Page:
My Life After Charles Manson

“Drug-crazed”. I’m pretty sure one of my professors from convergence would’ve skinned me alive if I would’ve used that in a script.

Easily, the most important aspect of this story is character and the story behind that character. The story begins with who she is. Why we should even listen to this women, which is very important, before she explains her life. I could hear some audio editing jumps. I like how she looked into the camera as if she was…explaining her actions to the viewer and knew very well that we felt little for her. I felt sorry for her, but then I remembered exactly what she did and it’s kind of hard. It’s conflicting because even now, the Tate murder was brutal even to a Millennial like me who watched Game of Thrones and a bunch of horror movies for fun. Though I could see how she could get sucked into the madness of Mason. I remember being nineteen so I could relate to her. So the documentary did a wonderful job about that. It made me feel sorry for her. I mean, no I don’t think she should get out of prison, but should I judge her harshly?

Now that’s a different question.

The Umbrella Man

Jump cut! Jump cut! Jump cut! I know I’m guilty of this, but it was the first thing I noticed when I started watching this documentary. And they had some cool b-roll so I don’t know why the editor of this movie felt the need for a jump cut, but maybe they ran into the same problem I did? I doubt it since they’re the New York Times so… Oh geeze, don’t tell me that was the style they were going for.

Right, story. History documentary are always fun to me. I think the editor could’ve shortened this documentary. I HATE conspiracy theories so when I saw The Umbrella Man title and JFK, I was a bit worried. The story doesn’t really get started until about two minutes in where the narrator describes the day JFK was murdered and how out of everyone in Dallas, there was a guy standing in the crowds with a black umbrella. It’s a simple, short story that’s one of history’s little random bits that are kind of cool and fascinating. I liked the resolution of the story and how it kind of made me chuckle even though this was a dark part of American History. So I liked it.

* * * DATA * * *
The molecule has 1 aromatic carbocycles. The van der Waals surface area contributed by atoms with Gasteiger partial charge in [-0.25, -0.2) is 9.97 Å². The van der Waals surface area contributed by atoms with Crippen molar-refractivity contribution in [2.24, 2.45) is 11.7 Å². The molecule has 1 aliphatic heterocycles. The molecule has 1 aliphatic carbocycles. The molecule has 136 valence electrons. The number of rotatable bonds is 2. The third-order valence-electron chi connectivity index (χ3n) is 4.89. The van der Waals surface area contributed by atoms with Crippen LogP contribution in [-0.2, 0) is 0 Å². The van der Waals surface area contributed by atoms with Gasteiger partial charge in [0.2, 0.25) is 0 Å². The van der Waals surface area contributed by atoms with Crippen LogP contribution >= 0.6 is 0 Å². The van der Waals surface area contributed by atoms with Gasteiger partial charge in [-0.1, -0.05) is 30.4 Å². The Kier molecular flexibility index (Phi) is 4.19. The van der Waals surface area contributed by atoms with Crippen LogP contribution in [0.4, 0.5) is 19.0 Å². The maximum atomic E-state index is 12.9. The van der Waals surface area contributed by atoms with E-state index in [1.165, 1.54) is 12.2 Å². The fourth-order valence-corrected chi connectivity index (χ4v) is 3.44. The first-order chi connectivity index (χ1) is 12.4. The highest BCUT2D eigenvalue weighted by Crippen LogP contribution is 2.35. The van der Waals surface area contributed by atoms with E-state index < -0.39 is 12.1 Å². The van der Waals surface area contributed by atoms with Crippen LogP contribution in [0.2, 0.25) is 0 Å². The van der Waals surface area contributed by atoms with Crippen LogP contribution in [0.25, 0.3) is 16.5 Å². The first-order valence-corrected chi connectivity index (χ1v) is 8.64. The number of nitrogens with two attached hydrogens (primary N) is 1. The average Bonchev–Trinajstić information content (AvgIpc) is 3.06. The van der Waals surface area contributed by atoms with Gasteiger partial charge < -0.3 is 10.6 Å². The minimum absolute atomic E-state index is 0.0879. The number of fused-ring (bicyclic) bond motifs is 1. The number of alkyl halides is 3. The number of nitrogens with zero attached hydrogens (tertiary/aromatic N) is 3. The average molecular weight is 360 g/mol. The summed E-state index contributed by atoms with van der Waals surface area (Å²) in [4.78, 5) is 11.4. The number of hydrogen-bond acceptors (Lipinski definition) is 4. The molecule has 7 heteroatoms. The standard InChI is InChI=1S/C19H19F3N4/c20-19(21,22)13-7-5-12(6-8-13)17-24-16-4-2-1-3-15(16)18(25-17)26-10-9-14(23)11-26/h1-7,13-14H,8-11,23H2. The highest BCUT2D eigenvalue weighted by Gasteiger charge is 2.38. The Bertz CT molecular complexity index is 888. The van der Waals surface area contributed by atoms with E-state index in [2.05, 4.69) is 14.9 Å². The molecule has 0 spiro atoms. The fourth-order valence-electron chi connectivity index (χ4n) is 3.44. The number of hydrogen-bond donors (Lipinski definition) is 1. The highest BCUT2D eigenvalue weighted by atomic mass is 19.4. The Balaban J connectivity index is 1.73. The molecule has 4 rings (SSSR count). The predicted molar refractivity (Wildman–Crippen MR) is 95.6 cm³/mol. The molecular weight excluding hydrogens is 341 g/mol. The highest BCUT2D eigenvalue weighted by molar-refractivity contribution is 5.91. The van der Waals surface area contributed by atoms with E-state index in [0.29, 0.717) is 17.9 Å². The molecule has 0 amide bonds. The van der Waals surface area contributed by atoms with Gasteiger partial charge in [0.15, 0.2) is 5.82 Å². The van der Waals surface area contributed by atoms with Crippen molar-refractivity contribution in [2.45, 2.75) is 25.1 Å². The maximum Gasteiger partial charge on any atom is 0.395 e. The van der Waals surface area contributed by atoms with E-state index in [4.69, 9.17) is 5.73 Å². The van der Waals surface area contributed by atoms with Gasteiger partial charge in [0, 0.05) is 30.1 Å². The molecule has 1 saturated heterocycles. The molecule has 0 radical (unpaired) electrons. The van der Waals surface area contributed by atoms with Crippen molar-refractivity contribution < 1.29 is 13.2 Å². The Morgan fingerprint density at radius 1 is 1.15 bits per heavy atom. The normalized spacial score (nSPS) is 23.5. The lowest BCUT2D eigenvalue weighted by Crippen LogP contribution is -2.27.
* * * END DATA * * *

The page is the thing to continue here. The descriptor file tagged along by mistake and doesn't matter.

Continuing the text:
N.S.A. Spying: Why Does It Matter?

Who knew you could make a six minute documentary that could make me feel so uncomfortable? The music is brilliant and it gives the documentary the sense of paranoia and urgency. The documentary explains a problem like N.S.A spying in nine minutes and it hits me in the gut. I wouldn’t say they were any characters. The structure is let’s point out the problem, why it’s a problem, how it works, and why we need to stop it. I loved this documentary. I loved it. I wasn’t bored. I was kind of nervous and kind of curious how they got such good audio since I couldn’t see a wireless mic. The b-roll couldn’t have been easy to find considering the subject. It was kind of one of those broad topics that needed to be explained, but you have to do it in a certain way or you’re in trouble by losing the viewer quickly.

Did I mention I liked the music? The music really works for me. It makes me uncomfortable. As does the idea of someone spying on me and looking through what I look on the internet for. Ah geeze, I can see it now, officers carrying me away because I’m trying to understand how a bomb works. No, officer! I swear! I’m a journalist and I was just-


So if you hear I’m in jail, we all know why.

A Courtroom Sketch Artist – A Micro-Doc

The first thing I noticed about the documentary was the music and the title, “A Courtroom Sketch Artist”. It made me think of that episode of “Criminal Minds” and I was expecting the artist to be kind of…screwy? I thought I would fall in love with the character, but I ended up being more curious about the guy’s profession and the history of courtroom sketch artists especially when the main character goes on about it. Out of all the professions to move forward and keep up with the times, it’s not surprising that the court system likes the old fashion sketches instead of photography.

I think the documentary gets a bit lost in the history instead of the person’s story, but maybe they wanted to focus on the history instead of the artist. At least it keeps a focus. I like how the story can stick to one aspect. Documentaries can easily go on and on about certain aspects of a subject and get lost. So I did appreciate that.


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